The transport equation is actually an advection-diffussion-reaction equation, which has the form as

$$\frac{\partial C}{\partial t} + v_1 \frac{\partial C}{\partial x} + v_2 \frac{\partial C}{\partial x} = D \left(\frac{\partial^2C}{\partial x^2}+\frac{\partial^2C}{\partial y^2}\right)-R(x,y)\cdot C+S$$

where $C$ is the unknown substrate concentration, $v_1$ and $v_2$ are the fluid velocities in the $x$ and $y$ direction, respectively, $D$ is the diffusion coefficient, $R$ is the reaction term, and $S$ is the source term. I use the traditional FEM scheme with backward Euler for the time advancing. But it seems that there are some negative values appearing in the numerical solution I solved. Is there any method/scheme to avoid negativeness?


1 Answer 1


Typically you would use a slope limiter (or artificial diffusion and just cross your fingers) which detects where the solution has gone negative and modifies the solution to restore positivity (often by modifying the gradient of the solution in order to maintain conservation, at least in conservative schemes like Discontinuous Galerkin and Finite Volume).

There are also more general options - Ridzal, Bochev and Shashkov have a nice trick where they solve a bound-constrained optimization problem to minimize difference between the computed solution and a new positive solution. This turns out to decouple into a cheap iterative method which is computed independently for each solution coefficient. The iteration appears to converge very rapidly.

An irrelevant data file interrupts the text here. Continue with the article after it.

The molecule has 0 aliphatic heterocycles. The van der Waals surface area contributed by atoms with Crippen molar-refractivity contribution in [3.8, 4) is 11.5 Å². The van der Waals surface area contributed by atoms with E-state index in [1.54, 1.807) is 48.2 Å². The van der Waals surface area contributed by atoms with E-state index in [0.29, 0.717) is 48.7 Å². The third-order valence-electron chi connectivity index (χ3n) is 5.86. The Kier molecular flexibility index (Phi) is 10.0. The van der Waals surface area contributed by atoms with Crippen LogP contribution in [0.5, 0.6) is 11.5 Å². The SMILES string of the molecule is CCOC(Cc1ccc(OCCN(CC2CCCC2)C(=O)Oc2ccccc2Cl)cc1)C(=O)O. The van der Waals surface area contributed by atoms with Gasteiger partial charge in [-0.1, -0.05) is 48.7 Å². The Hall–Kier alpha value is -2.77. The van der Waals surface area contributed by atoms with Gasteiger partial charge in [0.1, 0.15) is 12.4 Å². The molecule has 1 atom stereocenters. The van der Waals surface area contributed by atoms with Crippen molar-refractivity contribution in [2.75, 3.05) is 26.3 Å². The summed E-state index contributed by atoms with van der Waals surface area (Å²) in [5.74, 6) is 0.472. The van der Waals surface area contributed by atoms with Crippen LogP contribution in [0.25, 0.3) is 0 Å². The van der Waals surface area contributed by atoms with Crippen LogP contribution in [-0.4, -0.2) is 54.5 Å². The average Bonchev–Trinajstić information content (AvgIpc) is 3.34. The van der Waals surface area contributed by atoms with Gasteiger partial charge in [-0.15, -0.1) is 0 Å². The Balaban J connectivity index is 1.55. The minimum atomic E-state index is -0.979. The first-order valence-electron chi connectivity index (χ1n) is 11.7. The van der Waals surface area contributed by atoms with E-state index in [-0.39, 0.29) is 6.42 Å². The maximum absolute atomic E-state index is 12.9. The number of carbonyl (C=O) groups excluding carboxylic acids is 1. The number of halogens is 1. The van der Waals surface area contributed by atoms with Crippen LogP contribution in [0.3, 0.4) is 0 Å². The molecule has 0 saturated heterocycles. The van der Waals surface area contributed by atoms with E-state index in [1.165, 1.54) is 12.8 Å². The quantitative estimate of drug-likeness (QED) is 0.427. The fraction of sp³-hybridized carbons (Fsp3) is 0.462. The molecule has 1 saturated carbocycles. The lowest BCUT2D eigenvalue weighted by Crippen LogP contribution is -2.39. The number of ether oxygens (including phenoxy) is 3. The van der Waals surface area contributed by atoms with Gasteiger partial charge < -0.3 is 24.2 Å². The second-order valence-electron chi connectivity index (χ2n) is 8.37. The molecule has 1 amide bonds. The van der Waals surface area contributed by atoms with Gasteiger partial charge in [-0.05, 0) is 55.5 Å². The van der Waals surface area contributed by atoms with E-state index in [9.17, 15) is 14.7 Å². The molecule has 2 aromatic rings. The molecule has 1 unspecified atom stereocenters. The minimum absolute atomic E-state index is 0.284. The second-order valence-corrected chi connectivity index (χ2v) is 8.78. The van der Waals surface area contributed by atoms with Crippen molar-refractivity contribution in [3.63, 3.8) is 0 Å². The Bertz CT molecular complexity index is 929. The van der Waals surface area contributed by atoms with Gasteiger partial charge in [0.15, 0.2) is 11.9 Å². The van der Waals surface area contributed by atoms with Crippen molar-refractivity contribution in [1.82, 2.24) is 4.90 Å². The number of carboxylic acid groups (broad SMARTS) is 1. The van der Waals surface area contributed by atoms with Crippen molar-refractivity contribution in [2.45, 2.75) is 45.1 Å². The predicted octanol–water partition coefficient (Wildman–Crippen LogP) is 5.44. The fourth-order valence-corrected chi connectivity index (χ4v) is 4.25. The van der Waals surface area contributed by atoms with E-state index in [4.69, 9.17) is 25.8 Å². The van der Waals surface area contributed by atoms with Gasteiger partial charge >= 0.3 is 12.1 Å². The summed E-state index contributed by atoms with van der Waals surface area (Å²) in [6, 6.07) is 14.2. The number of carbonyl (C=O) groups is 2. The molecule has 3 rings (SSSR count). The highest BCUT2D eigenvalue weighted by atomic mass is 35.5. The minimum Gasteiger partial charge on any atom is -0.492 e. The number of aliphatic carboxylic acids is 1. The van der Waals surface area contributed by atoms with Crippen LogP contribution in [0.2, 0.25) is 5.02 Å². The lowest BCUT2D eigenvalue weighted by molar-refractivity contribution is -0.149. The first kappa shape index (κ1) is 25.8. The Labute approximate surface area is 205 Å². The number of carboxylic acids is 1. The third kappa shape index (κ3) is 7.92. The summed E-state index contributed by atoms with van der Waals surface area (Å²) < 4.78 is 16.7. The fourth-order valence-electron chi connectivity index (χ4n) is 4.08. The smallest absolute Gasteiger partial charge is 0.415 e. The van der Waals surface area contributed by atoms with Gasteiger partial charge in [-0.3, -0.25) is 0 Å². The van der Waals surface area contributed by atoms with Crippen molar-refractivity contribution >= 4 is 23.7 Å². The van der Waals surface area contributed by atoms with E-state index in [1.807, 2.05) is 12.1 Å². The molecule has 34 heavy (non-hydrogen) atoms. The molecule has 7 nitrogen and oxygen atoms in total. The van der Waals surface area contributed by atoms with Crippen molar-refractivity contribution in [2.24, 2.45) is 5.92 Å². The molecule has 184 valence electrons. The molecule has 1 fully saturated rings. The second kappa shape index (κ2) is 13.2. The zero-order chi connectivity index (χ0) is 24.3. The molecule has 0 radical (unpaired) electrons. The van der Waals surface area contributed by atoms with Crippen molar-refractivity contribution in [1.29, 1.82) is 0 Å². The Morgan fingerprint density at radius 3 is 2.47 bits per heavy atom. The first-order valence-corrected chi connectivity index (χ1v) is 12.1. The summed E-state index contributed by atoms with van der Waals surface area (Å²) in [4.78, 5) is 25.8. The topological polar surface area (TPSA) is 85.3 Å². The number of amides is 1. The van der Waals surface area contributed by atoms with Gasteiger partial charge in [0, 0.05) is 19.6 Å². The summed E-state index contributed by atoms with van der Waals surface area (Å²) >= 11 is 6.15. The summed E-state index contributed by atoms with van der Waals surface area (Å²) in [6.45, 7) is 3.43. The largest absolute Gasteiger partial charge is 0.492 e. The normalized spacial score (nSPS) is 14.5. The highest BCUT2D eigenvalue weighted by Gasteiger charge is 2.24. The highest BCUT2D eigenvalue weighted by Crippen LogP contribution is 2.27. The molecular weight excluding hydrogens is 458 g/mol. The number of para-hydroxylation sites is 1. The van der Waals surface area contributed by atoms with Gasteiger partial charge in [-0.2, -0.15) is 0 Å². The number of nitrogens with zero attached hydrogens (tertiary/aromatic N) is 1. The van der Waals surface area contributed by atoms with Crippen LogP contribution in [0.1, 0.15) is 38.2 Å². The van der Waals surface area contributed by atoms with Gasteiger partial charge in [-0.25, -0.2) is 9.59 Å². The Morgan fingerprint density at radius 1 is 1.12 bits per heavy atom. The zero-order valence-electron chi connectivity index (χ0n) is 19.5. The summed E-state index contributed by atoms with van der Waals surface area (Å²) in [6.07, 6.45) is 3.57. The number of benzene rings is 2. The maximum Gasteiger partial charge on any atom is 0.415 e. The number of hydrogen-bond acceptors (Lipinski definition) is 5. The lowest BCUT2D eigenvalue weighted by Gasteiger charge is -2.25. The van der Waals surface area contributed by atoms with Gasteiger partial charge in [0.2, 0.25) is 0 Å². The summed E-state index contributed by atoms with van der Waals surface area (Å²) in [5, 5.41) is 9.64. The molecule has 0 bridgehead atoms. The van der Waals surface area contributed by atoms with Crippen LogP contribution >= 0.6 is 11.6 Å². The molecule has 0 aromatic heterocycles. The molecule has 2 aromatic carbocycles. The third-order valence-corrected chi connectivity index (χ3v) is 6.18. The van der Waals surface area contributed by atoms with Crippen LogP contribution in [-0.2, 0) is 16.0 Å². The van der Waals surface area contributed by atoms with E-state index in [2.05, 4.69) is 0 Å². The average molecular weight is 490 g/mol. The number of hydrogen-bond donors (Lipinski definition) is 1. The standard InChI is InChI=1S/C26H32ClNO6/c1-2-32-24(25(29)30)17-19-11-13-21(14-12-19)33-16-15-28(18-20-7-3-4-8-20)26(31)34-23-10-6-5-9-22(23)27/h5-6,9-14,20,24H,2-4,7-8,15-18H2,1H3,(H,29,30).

• $\begingroup$ Does finite volume method have any advantages in this context? $\endgroup$
    – boyfarrell
    Commented Mar 18, 2015 at 15:07
  • $\begingroup$ Some folks would prefer it, or maybe someone has an existing code for FV vs FEM. I just mentioned it since the method of modifying the gradient focuses on retaining local conservation, which FV and DG boast. $\endgroup$
    – Jesse Chan
    Commented Mar 18, 2015 at 15:13
  • $\begingroup$ Why are you so sure the "negativeness" is due to a high Peclet number? Doesn't that typically cause a numerical instability that essentially ruins the solution? I think your idea of artificial diffusion (just increase D) would be a good experiment to see if the solution becomes non-negative. $\endgroup$ Commented Mar 18, 2015 at 17:15
  • $\begingroup$ Yes. Increasing D will make the solution nonnegative. But our setting for the initial condition is a high peak of concentration in the center and we want maintain a high peak in the center. Higer diffusion will obviouly eliminate the difference between the center and where far away from the center. $\endgroup$
    – winterfly
    Commented Mar 18, 2015 at 18:50
  • $\begingroup$ That makes it sound less like issues with Peclet number (which as Bill mentioned is a stability problem, typically if you have boundary layers, small diffusion and large convection) and more like issues with Gibbs phenomena or representation. This is usually dealt with more with limiters or shock capturing. $\endgroup$
    – Jesse Chan
    Commented Mar 18, 2015 at 21:59

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